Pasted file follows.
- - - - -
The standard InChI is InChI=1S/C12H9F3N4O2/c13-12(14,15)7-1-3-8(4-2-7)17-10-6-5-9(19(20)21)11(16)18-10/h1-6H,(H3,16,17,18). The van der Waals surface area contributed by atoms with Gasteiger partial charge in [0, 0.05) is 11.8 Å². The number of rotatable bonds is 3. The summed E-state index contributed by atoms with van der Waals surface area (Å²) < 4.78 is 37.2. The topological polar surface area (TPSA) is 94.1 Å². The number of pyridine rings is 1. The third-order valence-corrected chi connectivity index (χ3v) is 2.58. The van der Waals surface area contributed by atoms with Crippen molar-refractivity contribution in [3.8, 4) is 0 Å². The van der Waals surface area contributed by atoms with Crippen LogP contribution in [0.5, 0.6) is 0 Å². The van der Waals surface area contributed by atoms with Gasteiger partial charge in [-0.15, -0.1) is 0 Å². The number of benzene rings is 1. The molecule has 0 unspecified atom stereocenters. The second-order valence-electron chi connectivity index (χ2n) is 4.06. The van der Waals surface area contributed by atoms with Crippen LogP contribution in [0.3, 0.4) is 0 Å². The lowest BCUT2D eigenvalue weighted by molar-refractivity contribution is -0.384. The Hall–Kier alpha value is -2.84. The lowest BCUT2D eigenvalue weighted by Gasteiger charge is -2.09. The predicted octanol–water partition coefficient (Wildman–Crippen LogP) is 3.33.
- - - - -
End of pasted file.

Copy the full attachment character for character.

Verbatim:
The standard InChI is InChI=1S/C12H9F3N4O2/c13-12(14,15)7-1-3-8(4-2-7)17-10-6-5-9(19(20)21)11(16)18-10/h1-6H,(H3,16,17,18). The van der Waals surface area contributed by atoms with Gasteiger partial charge in [0, 0.05) is 11.8 Å². The number of rotatable bonds is 3. The summed E-state index contributed by atoms with van der Waals surface area (Å²) < 4.78 is 37.2. The topological polar surface area (TPSA) is 94.1 Å². The number of pyridine rings is 1. The third-order valence-corrected chi connectivity index (χ3v) is 2.58. The van der Waals surface area contributed by atoms with Crippen molar-refractivity contribution in [3.8, 4) is 0 Å². The van der Waals surface area contributed by atoms with Crippen LogP contribution in [0.5, 0.6) is 0 Å². The van der Waals surface area contributed by atoms with Gasteiger partial charge in [-0.15, -0.1) is 0 Å². The number of benzene rings is 1. The molecule has 0 unspecified atom stereocenters. The second-order valence-electron chi connectivity index (χ2n) is 4.06. The van der Waals surface area contributed by atoms with Crippen LogP contribution in [0.3, 0.4) is 0 Å². The lowest BCUT2D eigenvalue weighted by molar-refractivity contribution is -0.384. The Hall–Kier alpha value is -2.84. The lowest BCUT2D eigenvalue weighted by Gasteiger charge is -2.09. The predicted octanol–water partition coefficient (Wildman–Crippen LogP) is 3.33.